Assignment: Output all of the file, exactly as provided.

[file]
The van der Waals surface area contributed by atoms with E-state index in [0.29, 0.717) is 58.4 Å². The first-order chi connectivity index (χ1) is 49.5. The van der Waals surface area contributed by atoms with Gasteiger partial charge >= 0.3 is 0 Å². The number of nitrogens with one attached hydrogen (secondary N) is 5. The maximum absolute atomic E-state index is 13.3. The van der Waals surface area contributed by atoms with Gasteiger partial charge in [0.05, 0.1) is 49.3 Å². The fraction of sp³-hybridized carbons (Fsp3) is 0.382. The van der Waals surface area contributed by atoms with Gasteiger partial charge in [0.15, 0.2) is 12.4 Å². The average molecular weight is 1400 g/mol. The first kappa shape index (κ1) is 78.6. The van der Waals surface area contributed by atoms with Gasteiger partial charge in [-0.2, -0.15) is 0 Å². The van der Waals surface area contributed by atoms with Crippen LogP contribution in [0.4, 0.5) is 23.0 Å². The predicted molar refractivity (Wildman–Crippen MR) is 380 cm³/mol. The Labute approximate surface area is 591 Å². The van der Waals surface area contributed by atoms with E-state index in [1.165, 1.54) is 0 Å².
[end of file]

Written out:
The van der Waals surface area contributed by atoms with E-state index in [0.29, 0.717) is 58.4 Å². The first-order chi connectivity index (χ1) is 49.5. The van der Waals surface area contributed by atoms with Gasteiger partial charge >= 0.3 is 0 Å². The number of nitrogens with one attached hydrogen (secondary N) is 5. The maximum absolute atomic E-state index is 13.3. The van der Waals surface area contributed by atoms with Gasteiger partial charge in [0.05, 0.1) is 49.3 Å². The fraction of sp³-hybridized carbons (Fsp3) is 0.382. The van der Waals surface area contributed by atoms with Gasteiger partial charge in [0.15, 0.2) is 12.4 Å². The average molecular weight is 1400 g/mol. The first kappa shape index (κ1) is 78.6. The van der Waals surface area contributed by atoms with Gasteiger partial charge in [-0.2, -0.15) is 0 Å². The van der Waals surface area contributed by atoms with Crippen LogP contribution in [0.4, 0.5) is 23.0 Å². The predicted molar refractivity (Wildman–Crippen MR) is 380 cm³/mol. The Labute approximate surface area is 591 Å². The van der Waals surface area contributed by atoms with E-state index in [1.165, 1.54) is 0 Å².